A More Indulgent Paradise
From his first photo book on a dreary Moldova, This Is My House. The Cruel Paradise (AoRTa,
2003), Ron Sluik let in some light and color in his new book, Moldavisch Blauw
(Moldovan Blue) (AoRTa, 2004, bilingual English/Russian). Even the ostensibly tragic dedication is only
so tongue-in-cheek: the first page informs the reader/viewer that this CD-format booklet
The blue comes in later on discretely, not overbearingly. Just a few accents from the ineluctable blue paint and whitewash of Moldovan villages, where fences, houses, gates, doors, tree trunks, water wells, tomb stones and most of everything else requiring paint is blue. And this is not native tradition, it is not in the ancestral mind either; the blue is explicable in much more prosaic terms: in Soviet Moldova this pigment was the cheapest one to buy. Probably unawares, with reference to its ubiquity, Sluik calls it peoples paint. Whether Sluik was aware or not of the source of so much blue, in Moldavisch Blauw he once again projects his by now well congealed Moldovan discourse, best summarized in the contradictory expression The Cruel Paradise the blue color in Moldovan villages creates a special atmosphere reaching beyond the merely esthetic, but whose origin is below the prosaic.
Sluik describes, in his text, another manifestation of the prosaic-cum-visionary blue color: once, as he was sitting in his Chişinău garden reading, a falling acacia tree went for his head but was stopped by a clotheslines stand, which was, to be sure, painted blue.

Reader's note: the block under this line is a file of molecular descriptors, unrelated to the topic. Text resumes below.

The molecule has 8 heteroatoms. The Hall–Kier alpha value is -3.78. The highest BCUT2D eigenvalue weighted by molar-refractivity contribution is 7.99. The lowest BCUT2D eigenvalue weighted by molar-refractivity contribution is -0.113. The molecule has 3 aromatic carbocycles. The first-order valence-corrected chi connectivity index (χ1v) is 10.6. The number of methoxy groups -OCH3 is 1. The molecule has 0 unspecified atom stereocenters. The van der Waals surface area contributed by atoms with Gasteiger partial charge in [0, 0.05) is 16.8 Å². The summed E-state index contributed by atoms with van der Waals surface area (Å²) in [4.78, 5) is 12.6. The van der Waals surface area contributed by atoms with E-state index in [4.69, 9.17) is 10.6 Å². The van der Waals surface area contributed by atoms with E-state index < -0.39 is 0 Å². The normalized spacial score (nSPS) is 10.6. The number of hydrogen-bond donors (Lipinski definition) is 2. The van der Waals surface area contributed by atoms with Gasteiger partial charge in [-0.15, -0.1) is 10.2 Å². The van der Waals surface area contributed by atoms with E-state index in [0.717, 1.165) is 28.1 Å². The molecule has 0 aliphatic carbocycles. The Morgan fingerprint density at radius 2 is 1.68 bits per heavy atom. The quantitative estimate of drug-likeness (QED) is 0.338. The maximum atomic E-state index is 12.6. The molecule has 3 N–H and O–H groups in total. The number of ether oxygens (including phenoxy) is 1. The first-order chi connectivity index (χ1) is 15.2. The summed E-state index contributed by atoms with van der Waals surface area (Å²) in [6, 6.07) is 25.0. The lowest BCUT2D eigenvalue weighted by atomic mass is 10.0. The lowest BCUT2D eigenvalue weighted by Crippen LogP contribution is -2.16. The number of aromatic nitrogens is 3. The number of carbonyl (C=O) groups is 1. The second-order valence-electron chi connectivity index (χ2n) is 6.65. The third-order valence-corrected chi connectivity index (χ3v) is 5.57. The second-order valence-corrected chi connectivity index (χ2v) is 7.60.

The booklet is not, however, hung up on blue. There are photographs in it that dont possess the slightest hint of this hue. And of those that do have it, the blue is not always man-made. The photograph of a line-up of ten mud-smeared bathing village boys depicts an unearthly bright summer sky with a sublime (in spite of the high noon) sunlight lying softly on the boys pastellated skin. Amid these images of explosive naturalism and others of dense psychology (a couple of apt portraits), the viewer will also be confronted with a few eerie multiple exposures of trees and of a cabbage. The latters glacial and edgy green stands in stark contrast with the rest of the book.
The series of photographs are displayed in no obvious logical sequence or imagined narrative. Nor do the pages have numbers on them. Only some of the photographs have titles. This collection of images by a Sluik more integrated into the Moldovan landscape since his Cruel Paradise is not to be read as a story or a didactic display. It is a simultaneous snapshot of more than one physical and metaphysical locations. The artist doesnt depict what happens, but what is, writes in her final text Irina Grabovan, AoRTa director and co-author of Moldavisch Blauw. And what is might be more heartening than what was previously in the booklets penultimate image we see an almost unearthly cherub (but for the wings) hugging a quite earthly Lada car. But it only might: the last image features a beheaded statue of a WWII Soviet soldier on no doubt a blue pedestal.